Figure 2. Random and (100) channelling after annealing

RBS spectra. A: as implanted. B: at 1150°C for 2 h. C: after annealing at 1185°C for 6 h.

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Figure 3. Ratio of aligned and random yield as a function of the depth using data from Figure 2. A: as implanted. B: after annealing at 1150°C for 2 h. C: after annealing at 1185°C for 6 h.

corresponding to the damage peak near this interface is also present (see Figure 2). Figure 4a is a bright field micrograph from XTEM. In agreement with the RBS spectra, it shows a 200 nm thick buried oxide layer with a sharp front interface, and a tendency to banding at the lower interface, as already described”. The top 400 nm silicon layer is very defective displaying a rippled aspect, as observed by Holland et al 5. Figure 5 is an enlargement of the same region in the top layer. The first 70 nm under the surface are nearly free of defects, except for some precipitates, probably SiO,. Going deeper into the layer a larger density of precipitates appears, giving the micrograph a granular aspect. These precipitates grow in size and decrease in density when they come closer to the interface with the SiO, layer. Some dislocations can also be seen near the interface. 3.2. Annealed at 1150°C for 2 h (sample B). The RBS aligned spectrum (Figure 2) for sample B shows an improvement in the crystallinity of the top silicon layer. xmin is now 3% and the dechannelled fraction (Figure 3) is lower than that for sample A on a larger thickness (about 120 nm). The damage peak at the interface is no longer present. The XTEM micrograph of sample B (Figure 4b) displays five distinct regions: (1) a region about 30 nm thick with very small (diameter N 100 A) precipitates just under the surface; (2) a 75 nm thick region free of any defect; (3) a 100 nm thick region with polyhedral precipitatesI having a diameter of between 5 and 25 nm; (4) another defect free layer about 15 nm thick; (5) a 200 nm thick, highly defective region with a very large number of SiO, precipitates, these precipitates are larger (diameters up to 50 nm) and more numerous. Comparing the channelled spectrum (Figure 2) and XTEM, we note that even though RBS is sensitive to precipitates in region 3, the dechannelling that they create is not very important. This is to be related to the fact that channelling occurs even behind the 200 nm thick layer of oxide. A previous study16 showed that there is no strain around these precipitates. These two observations 591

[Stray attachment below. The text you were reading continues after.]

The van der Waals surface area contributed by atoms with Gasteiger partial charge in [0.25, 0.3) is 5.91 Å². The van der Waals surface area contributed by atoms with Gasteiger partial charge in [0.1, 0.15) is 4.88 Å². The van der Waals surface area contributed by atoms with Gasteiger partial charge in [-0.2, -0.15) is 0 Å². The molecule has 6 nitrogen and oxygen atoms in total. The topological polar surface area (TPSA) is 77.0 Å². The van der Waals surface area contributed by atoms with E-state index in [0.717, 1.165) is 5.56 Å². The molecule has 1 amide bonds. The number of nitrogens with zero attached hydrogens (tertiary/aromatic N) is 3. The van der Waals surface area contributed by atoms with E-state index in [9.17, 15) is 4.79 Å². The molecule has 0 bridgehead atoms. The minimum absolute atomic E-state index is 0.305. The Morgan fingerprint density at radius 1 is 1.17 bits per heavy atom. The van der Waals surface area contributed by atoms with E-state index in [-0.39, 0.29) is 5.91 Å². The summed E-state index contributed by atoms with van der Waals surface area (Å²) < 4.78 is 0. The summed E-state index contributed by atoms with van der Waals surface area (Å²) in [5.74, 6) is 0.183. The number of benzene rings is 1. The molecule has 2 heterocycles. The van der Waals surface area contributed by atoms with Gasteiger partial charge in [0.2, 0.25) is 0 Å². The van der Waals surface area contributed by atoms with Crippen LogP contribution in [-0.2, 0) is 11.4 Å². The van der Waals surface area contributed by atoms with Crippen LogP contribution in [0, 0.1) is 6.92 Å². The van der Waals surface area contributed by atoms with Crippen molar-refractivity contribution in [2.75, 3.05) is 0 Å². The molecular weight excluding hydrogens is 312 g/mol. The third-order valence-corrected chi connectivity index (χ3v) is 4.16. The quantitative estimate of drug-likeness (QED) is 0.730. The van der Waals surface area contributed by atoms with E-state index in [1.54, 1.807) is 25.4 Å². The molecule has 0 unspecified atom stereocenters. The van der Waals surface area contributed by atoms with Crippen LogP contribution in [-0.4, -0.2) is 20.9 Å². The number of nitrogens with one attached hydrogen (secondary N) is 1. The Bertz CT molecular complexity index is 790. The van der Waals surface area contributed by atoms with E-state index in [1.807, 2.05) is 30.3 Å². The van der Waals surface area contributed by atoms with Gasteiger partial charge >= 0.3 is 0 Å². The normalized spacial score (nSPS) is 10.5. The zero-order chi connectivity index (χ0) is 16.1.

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M Bruel et al: Formation